It is very troublesome that there is no response from the authorities in our village, nor from anywhere. It’s like everybody is too busy with their individual affairs, so they don’t have the energy or the time to care about what the youth in our country is doing.

Belize is a country with very weak leadership. There is no system, no standards. There are some good people, but on the whole we are not ready when it comes to leadership. It is an absolute crisis, with no one to turn to. Some say we should look to the churches. Unfortunately, vocal church leaders are no solution because they are so “all or nothing” their message doesn’t resonate with youth who are in need of guidance.

The price of silver

Congratulations to our volleyball girls, for winning the hearts of the nation and the respect of Central America. You were, sterling!

Of course, it didn’t come easy. Our difficulty is to maintain excellence. The manager of the team, Mr. Sharp, told Wave TV that the girls almost doubled their effort, training, in preparation for the tournament, to get themselves to this high level. To sustain that high level, they will need better food, better medical care, and better handling all around.

Favorites win; vicious villain falls

Boxing fans are coming off an absolutely glorious two weeks. Maybe it is the payment for what happened just a week prior, when that over-the-hill Manny Pacquiao demolished a handpicked sponge fist Lucas Matthysse, who was clearly in the fight for the pay day. Pacquiao fans are in glee, but God noh di sleep, and we know how He deals with ugly. PacMan will fishing around and fishing around, until he runs into a cement mixer, like the one who put Hopkins out for good. Obviously that sledgehammer from Juan Manuel Marquez that fell Manny flat on his face, u-know-what cold, wasn’t enough.

Anyway, to the great news. Hurrah for Freetown Drugstore’s Mikey Garcia (I think he is American too) on his superb victory over Robert Easter, Jr.  We don’t want Spence, we want Lomachenko! Our Cuban brother, Luis Ortiz, put out the lights of Razvan Conjanu, with one punch. The next heavyweight champion to put up his belt will go home without it. Is there anything more beautiful than seeing Sergey Kovalev stumbling all over the ring, and then collapsing on the canvas? Kovalev put out many men, cruelly. And then Colombia’s Eleider Alvarez faked him with a left, and clobbered his jaw with a mashing right. As Lindy Rogers would have said: It’s all over! It’s all over!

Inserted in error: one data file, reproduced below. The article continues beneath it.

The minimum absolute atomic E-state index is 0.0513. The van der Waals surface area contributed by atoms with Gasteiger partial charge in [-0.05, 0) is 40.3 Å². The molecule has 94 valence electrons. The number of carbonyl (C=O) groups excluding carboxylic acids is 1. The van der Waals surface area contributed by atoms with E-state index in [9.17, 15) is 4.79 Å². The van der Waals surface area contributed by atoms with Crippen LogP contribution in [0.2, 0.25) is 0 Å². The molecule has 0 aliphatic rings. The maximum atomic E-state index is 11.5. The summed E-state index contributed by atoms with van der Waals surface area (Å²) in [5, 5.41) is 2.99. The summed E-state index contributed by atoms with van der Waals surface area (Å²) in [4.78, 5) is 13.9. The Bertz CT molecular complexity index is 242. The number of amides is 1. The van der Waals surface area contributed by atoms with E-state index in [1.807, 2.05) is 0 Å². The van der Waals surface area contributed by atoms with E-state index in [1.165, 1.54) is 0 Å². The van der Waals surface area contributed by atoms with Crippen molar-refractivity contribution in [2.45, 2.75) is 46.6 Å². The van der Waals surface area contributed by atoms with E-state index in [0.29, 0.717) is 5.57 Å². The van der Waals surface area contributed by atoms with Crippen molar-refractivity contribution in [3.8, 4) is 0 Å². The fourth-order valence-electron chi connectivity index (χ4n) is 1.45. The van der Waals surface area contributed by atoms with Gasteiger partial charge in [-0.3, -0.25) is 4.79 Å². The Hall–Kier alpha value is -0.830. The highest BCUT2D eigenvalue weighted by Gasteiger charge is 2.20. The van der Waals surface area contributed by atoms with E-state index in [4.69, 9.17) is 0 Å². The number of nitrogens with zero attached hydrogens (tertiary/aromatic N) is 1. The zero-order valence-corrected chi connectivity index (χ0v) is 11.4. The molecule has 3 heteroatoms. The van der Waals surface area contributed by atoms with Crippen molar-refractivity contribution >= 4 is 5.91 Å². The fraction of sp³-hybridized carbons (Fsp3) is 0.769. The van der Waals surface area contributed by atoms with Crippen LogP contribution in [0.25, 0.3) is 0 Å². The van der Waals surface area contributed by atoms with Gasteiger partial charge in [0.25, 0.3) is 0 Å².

Louis and Henry off page

The BMP City Council reportedly having some cash issues, which resulted in employees not being paid on time, the discussion in BMP is about money management, and how to increase revenues. If I heard Plus TV’s Louis Wade right, he is for people living in areas such as Salvapan, Las Flores, and San Martin, to pay similar property taxes as people in old BMP. Wade said that these folk on the outskirts of Belmopan are receiving the same services as people in old BMP.

Louis Wade overlooks one important fact: neighborhood. They say, of land, that it isn’t what it is, it is where it is.

The Plus TV host, and his Friday co-host, Senator Henry Gordon, agreed that if you improve the value of your property, you shouldn’t be taxed on it. This argument is also not fully cooked. They are saying that if you have a $20,000 house, and you put on a $30,000 addition, you should still be taxed on $20,000. Why, brothers, why?

Let’s get the sense here. If you’re going to put on the big addition, you should factor in the new tax bracket you’re entering. It doesn’t matter how you get to be the owner of a grand $100,000 house in a neighborhood where every house has a garage with an SUV in it. It doesn’t matter if it is one splash or incremental: the fact is that you deh-deh, upper class.

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Deshawn Swasey